BRIGHT FUTURES: The first matric group from the Oprah Winfrey Leadership Academy for Girls. Picture: REFENTSE SEBOTHOMA
The first batch of girls from Oprah Winfrey’s school is ready to take on the world.
But not a single pupil from the Oprah Leadership Academy for Girls is interested in teaching as a future career.
This emerged during a media meet-and-greet session with the school’s first batch of 72 matriculants from the Midvaal school, which opened in 2007.
Principal Anne van Zyl is distressed that her pupils are not interested in teaching, but admitted: “It’s largely because of what’s happening in the profession right now. It’s not an attractive profession; only the very idealistic would want to go there.”
Half of the children attending the school financed by TV mogul and talk show host Oprah Winfrey come from poor backgrounds.
The good news is that the girls have all been accepted at top local universities.
Two out of nine of the matriculants who applied to universities abroad have already been accepted, and the others are hopeful of their chances.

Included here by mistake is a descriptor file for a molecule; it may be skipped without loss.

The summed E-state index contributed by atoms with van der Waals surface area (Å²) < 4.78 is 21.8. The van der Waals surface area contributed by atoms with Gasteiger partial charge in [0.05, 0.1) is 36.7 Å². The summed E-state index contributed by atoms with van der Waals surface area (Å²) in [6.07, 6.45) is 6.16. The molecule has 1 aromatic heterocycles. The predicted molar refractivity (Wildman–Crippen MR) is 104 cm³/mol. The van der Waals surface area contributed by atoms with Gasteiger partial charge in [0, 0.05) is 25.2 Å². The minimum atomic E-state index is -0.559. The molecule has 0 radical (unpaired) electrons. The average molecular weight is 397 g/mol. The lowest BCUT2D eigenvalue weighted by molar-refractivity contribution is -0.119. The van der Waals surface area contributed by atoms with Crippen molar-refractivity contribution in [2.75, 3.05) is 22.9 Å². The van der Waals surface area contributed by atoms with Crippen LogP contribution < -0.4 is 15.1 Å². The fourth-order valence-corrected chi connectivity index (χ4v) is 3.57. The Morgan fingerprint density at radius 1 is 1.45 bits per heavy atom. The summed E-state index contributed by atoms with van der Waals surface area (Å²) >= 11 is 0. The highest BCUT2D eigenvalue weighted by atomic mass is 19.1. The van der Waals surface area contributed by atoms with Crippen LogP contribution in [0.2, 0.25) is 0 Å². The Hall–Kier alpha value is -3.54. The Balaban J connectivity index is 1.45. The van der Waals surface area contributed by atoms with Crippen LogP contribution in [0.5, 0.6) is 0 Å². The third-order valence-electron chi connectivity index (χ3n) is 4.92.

Most of the girls are going in to medicine, engineering and accounting with one or two doing visual arts, geology, law and journalism.
“To be honest, I think teaching requires someone with a certain character. But I believe that every person, no matter what profession they go into, will be teachers in their respective field and will make a difference, even if it is to one person’s life,” said Mashadi Kekana from Alexandra.
She is waiting for a reply from Wesllesley College in Boston, but has already been accepted at Rhodes.
Ntombikayise Gontyelena from Soweto said seeing how children treat teachers – including at her school – she would not be able to cope.
“Teaching is just not for me. I mean, seeing what they go through, I would not be able to do it. I don’t know how they do it!” she said.
She has been accepted at Rhodes for journalism: “The environment is similar to our school – small, and not surrounded by too much buzz. I am very inquisitive and love reading and writing. This course will give me the platform to travel and discover many intriguing stories,” she said.
“We had great teachers here and learnt valuable lessons from Oprah,” Gontyelena said.
Van Zyl was confident that the school would achieve a 100% pass rate, with at least four distinctions from each girl.
“It will prove to South Africa that with hard work from pupils and commitment by teachers we can achieve anything, despite some pupils coming from impoverished backgrounds.”